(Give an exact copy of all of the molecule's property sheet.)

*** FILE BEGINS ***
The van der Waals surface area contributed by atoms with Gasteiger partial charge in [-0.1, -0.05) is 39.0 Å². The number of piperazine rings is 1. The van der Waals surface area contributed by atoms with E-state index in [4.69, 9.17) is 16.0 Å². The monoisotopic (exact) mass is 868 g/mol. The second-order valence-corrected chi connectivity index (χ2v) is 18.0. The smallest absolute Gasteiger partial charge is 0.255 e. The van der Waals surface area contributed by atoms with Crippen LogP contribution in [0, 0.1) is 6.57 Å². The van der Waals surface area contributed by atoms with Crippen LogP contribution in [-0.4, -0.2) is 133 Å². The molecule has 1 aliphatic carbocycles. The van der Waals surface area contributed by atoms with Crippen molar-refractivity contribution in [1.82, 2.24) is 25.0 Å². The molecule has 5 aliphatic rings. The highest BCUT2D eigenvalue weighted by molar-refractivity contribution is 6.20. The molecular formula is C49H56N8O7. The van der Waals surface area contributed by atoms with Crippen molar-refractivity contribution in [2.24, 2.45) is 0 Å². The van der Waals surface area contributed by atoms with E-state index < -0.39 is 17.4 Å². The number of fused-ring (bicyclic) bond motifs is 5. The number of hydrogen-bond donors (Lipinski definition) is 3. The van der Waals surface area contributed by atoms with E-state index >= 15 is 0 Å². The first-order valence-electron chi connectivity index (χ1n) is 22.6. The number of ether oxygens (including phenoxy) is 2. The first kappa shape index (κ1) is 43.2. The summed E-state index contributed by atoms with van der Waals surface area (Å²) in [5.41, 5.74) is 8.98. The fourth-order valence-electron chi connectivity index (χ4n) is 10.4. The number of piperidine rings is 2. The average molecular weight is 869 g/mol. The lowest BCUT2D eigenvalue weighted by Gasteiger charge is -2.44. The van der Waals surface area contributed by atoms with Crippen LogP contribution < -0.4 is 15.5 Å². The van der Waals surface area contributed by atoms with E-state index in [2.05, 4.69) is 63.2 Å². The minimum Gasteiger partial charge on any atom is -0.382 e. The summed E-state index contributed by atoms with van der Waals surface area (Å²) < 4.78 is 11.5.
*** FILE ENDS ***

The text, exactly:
The van der Waals surface area contributed by atoms with Gasteiger partial charge in [-0.1, -0.05) is 39.0 Å². The number of piperazine rings is 1. The van der Waals surface area contributed by atoms with E-state index in [4.69, 9.17) is 16.0 Å². The monoisotopic (exact) mass is 868 g/mol. The second-order valence-corrected chi connectivity index (χ2v) is 18.0. The smallest absolute Gasteiger partial charge is 0.255 e. The van der Waals surface area contributed by atoms with Crippen LogP contribution in [0, 0.1) is 6.57 Å². The van der Waals surface area contributed by atoms with Crippen LogP contribution in [-0.4, -0.2) is 133 Å². The molecule has 1 aliphatic carbocycles. The van der Waals surface area contributed by atoms with Crippen molar-refractivity contribution in [1.82, 2.24) is 25.0 Å². The molecule has 5 aliphatic rings. The highest BCUT2D eigenvalue weighted by molar-refractivity contribution is 6.20. The molecular formula is C49H56N8O7. The van der Waals surface area contributed by atoms with Crippen molar-refractivity contribution in [2.24, 2.45) is 0 Å². The van der Waals surface area contributed by atoms with E-state index < -0.39 is 17.4 Å². The number of fused-ring (bicyclic) bond motifs is 5. The number of hydrogen-bond donors (Lipinski definition) is 3. The van der Waals surface area contributed by atoms with E-state index >= 15 is 0 Å². The first-order valence-electron chi connectivity index (χ1n) is 22.6. The number of ether oxygens (including phenoxy) is 2. The first kappa shape index (κ1) is 43.2. The summed E-state index contributed by atoms with van der Waals surface area (Å²) in [5.41, 5.74) is 8.98. The fourth-order valence-electron chi connectivity index (χ4n) is 10.4. The number of piperidine rings is 2. The average molecular weight is 869 g/mol. The lowest BCUT2D eigenvalue weighted by Gasteiger charge is -2.44. The van der Waals surface area contributed by atoms with Crippen LogP contribution < -0.4 is 15.5 Å². The van der Waals surface area contributed by atoms with E-state index in [2.05, 4.69) is 63.2 Å². The minimum Gasteiger partial charge on any atom is -0.382 e. The summed E-state index contributed by atoms with van der Waals surface area (Å²) < 4.78 is 11.5.